January is the month that taxpayers registered for self-assessment need to pay their taxes. Usually, this amounts to any underpayment for the previous tax year and a first payment on account for the current tax year.
Unfortunately, HMRC will base their payment on account for 2020-21 on the self-assessment liability for the previous tax year, 2019-20. As may traders have experienced a downturn in profits during the period of COVID disruption since February 2019, they need to reduce their payments on account for 2020-21 to reflect the lower profit compared to that for 2019-20.
In this way you can recalculate any payments on account for 2020-21 based on the reduced activity.
Even with these reductions in the January 2021, payment on account, many taxpayers will be faced with paying tax bills and have no funds to do so.
In a recent press release, HMRC explained the current support they are prepared to offer taxpayers to spread any tax payments over twelve monthly instalments.
Almost 25,000 Self-Assessment customers have set up an online payment plan to manage their tax liabilities in up to 12 monthly instalments, totalling £69.1 million, HM Revenue and Customs (HMRC) has revealed today (13 January 2021).
In October, HMRC increased the threshold for self-serve Time to Pay arrangements from £10,000 to £30,000 for Self-Assessment customers. Once they have completed their 2019-20 tax return and know how much tax they owe, customers can use the self-serve facility to set up monthly direct debits and spread the cost of their tax bill.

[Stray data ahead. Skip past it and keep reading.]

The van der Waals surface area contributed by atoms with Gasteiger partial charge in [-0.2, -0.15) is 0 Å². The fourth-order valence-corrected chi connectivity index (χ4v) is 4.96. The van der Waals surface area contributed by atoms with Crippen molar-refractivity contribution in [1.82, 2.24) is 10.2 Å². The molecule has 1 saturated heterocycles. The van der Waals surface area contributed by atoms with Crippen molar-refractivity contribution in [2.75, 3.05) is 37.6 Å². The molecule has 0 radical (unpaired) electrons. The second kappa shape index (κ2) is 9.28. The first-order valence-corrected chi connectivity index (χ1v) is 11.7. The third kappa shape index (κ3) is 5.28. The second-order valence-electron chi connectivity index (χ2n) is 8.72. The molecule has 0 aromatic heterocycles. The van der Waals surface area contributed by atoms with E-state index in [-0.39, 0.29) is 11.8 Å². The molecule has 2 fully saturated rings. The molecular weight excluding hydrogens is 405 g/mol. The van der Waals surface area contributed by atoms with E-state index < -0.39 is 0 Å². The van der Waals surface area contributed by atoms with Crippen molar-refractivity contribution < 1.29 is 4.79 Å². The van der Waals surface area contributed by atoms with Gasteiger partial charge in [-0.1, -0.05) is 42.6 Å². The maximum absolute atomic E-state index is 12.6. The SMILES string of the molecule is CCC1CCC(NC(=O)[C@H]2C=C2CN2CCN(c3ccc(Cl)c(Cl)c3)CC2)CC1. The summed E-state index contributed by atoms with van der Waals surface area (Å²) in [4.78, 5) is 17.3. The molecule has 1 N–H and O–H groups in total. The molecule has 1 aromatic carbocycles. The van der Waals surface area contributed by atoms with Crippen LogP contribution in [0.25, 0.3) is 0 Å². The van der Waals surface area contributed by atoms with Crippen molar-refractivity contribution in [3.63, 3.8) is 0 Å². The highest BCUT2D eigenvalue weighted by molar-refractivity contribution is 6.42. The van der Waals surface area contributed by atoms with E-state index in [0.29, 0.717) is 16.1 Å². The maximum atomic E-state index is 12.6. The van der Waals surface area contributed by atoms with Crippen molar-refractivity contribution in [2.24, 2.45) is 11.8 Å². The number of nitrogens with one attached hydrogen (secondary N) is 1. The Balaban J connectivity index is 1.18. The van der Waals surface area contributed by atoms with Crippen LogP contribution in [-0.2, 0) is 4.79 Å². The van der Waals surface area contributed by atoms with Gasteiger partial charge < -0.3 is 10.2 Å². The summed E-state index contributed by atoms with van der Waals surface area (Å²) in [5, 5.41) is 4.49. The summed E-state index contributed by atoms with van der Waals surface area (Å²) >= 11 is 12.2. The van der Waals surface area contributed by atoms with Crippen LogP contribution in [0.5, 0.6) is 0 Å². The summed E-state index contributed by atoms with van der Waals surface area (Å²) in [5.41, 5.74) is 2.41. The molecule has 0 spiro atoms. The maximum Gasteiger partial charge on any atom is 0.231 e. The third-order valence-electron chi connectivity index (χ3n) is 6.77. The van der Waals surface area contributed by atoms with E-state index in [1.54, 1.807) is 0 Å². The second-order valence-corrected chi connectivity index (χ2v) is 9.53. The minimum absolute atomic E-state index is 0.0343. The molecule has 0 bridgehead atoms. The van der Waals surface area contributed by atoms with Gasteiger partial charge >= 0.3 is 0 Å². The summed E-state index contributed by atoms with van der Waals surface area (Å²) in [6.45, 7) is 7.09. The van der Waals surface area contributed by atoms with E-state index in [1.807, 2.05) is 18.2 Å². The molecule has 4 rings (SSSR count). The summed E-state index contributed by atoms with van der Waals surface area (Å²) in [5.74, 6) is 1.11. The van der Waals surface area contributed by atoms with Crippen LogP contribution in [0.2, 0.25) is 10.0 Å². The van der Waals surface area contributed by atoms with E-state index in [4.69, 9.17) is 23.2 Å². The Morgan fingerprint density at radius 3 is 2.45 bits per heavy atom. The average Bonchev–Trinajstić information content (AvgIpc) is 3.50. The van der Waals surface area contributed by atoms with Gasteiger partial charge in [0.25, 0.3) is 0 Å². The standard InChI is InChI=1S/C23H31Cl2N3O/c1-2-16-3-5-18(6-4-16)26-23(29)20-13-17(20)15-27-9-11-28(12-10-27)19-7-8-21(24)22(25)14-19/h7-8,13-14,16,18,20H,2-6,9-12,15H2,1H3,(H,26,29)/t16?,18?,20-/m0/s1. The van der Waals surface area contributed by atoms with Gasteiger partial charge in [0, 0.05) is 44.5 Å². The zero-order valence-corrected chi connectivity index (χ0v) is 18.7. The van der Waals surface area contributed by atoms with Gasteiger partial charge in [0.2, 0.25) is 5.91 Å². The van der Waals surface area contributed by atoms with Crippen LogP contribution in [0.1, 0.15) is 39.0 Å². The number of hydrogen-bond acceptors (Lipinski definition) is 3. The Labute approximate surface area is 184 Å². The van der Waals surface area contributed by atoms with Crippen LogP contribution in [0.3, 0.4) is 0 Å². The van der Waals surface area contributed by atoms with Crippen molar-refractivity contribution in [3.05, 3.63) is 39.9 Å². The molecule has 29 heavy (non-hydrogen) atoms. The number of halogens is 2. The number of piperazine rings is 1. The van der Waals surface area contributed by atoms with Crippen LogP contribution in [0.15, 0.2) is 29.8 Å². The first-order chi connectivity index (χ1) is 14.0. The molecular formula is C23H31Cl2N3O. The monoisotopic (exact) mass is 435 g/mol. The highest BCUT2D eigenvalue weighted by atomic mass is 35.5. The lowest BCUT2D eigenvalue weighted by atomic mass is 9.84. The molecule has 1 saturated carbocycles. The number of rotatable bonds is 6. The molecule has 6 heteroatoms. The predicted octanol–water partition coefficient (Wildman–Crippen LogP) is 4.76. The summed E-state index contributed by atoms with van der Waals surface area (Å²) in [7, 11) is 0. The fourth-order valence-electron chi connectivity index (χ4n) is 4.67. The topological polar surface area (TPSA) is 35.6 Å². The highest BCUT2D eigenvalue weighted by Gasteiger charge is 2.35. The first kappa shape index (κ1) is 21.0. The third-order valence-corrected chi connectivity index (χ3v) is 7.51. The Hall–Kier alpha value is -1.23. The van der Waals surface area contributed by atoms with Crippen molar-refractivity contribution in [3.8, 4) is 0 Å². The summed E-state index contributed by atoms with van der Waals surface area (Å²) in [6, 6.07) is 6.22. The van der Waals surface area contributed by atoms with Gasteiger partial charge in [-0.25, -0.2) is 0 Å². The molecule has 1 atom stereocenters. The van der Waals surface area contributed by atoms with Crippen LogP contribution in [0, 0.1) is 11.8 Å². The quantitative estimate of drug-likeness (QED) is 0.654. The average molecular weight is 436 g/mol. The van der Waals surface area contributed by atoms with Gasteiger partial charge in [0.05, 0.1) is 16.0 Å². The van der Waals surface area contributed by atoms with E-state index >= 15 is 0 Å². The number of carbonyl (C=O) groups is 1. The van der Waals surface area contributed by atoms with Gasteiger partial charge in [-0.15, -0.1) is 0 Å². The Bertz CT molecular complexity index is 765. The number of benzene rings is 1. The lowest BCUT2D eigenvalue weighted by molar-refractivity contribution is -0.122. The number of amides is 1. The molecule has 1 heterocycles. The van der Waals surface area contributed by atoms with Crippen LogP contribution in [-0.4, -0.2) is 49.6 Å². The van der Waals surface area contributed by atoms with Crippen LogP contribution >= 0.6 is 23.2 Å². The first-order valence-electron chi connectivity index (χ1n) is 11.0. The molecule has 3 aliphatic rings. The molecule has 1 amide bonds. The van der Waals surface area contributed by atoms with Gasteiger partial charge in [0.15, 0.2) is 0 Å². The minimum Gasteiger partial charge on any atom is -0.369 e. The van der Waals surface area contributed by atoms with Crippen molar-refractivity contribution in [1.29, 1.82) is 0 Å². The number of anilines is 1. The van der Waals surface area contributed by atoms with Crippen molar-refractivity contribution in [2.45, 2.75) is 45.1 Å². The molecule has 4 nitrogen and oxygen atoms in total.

Visit GOV.UK to find out more about Payments on Account.
The self-serve Time to Pay threshold was increased to help businesses and individuals who have been affected by the coronavirus pandemic. Supporting Self-Assessment customers to manage their tax bills can help ease their financial commitments into more manageable monthly payments. To date, the average value of payment plans set up online is £2,821.
Customers can apply for the payment plan via GOV.UK. However, they must meet the following requirements:
- they need to have no:
- outstanding tax returns
- other tax debts
- other HMRC payment plans set up
- the debt needs to be between £32 and £30,000
- the payment plan needs to be set up no later than 60 days after the due date of a debt
NOTE: Be aware of copycat HMRC websites and phishing scams. Taxpayers should always type in the full online address www.gov.uk/hmrc to get the correct link for their Self-Assessment tax return online securely and free of charge.
They also need to be alert if someone calls, emails or texts claiming to be from HMRC, saying that they can claim financial help, are due a tax refund or owe tax. It might be a scam. Check GOV.UK for information on how to recognise genuine HMRC contact.
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